Cabin class: we go into the wild at Wales’ first pop-up boutique retreat

cabin with bed and chairs
Dragon’s Eye: Clearly Carwyn Lloyd Jones had a great deal of fun creating this cabin. Viewed from a distance, especially in the dark with the bedroom’s burning stove fully lit, the impression is of the giant unblinking eye of an animal hidden in the landscape
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By their very nature, themed resorts can be tricky propositions, but the unveiling of eight glamping cabins in Wales has us reconsidering our biases, and checking plane schedules.

Late last year, a consortium that includes Wales’ Tourism Product Innovation Fund and George + Tomas Architects, staged a global competition for the design of glamping units inspired by Welsh mythology, traditions and nature. Structurally, the brief called for ‘a high-quality, self-contained glamping accommodation unit to be developed to form a completely unique mobile hotel’.

The resulting eight cabins, collectively called Epic Retreats and Wales’ first pop-up boutique hotel, are being unveiled in June, a literally moveable accommodation that will spend the month in the foothills of southern Snowdonia, before relocating to the wild coastal paths of the Llyn Peninsula for the summer.

Clearly, the designers were able to indulge their fantasist streaks, not the least being Carwyn Lloyd Jones’s Dragon Eye in which zinc and metal shingles evoke scales, and Arthur’s Cave by Miller Kendrick Architects, the design an homage to the magical cave in which the Once and Future King once sought refuge.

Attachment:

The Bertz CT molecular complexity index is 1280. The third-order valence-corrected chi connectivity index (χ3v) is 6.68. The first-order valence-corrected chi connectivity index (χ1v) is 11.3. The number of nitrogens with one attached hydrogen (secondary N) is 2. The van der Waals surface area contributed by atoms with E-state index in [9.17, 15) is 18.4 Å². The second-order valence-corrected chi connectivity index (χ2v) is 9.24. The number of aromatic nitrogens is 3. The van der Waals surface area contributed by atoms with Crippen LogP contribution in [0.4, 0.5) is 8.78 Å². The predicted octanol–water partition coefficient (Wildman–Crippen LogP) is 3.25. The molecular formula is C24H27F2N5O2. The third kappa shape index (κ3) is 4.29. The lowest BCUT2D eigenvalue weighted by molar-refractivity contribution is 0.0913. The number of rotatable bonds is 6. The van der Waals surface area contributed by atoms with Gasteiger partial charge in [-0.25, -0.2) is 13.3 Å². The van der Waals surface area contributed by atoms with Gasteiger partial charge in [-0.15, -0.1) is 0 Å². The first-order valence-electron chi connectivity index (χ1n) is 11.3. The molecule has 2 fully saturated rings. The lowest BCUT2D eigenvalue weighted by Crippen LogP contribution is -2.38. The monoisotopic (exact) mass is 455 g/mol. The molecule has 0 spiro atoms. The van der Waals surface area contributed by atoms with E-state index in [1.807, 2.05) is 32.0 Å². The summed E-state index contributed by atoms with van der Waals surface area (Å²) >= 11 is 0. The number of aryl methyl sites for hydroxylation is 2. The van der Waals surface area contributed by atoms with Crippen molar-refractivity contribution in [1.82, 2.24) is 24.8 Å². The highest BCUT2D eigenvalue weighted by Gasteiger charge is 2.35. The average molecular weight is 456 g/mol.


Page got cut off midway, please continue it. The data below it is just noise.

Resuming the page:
The wildly differing design schemes not withstanding, each cabin shares a common DNY by way of a living area anchored by a wood burner, adjoining bathroom, and a bijoux hob, while communal activities are facilitated by way of a common room, BBQ pit and dining area.

Cabin

Dragon’s Eye: A combination of slanting roof encased in shingles (for the shape of the eye), and curved glass (for the eyeball) provides for fine views

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Black cabin

Arthur’s Cave: Miller Kendrick Architects’s slick polygonal structure is clad in birch-faced ply, the raised central foundation allowing the whole to seemingly float over the terrain

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cabin interior view

Arthur’s Cave: The beveled window, really a sliding glazed door, is both oculus and viewing platform, its generous proportions sweeping in light and panorama by day, and starlight by night

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Cabin exterior view

Cabin in the Woods: Inspired by a Welsh poem, Francis and Arnett designed this intriguing cubist structure to be sited in a forest, the bulk raised on slender stilts to resemble an almost Tim Burton-esque creature prowling through the foliage

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Cabin interior view

Cabin in the Woods: Oriented towards the northeast, the interior of local timber, slate and timber is wreathed in shadows and light as the sun passes overhead

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Red cabin exterior view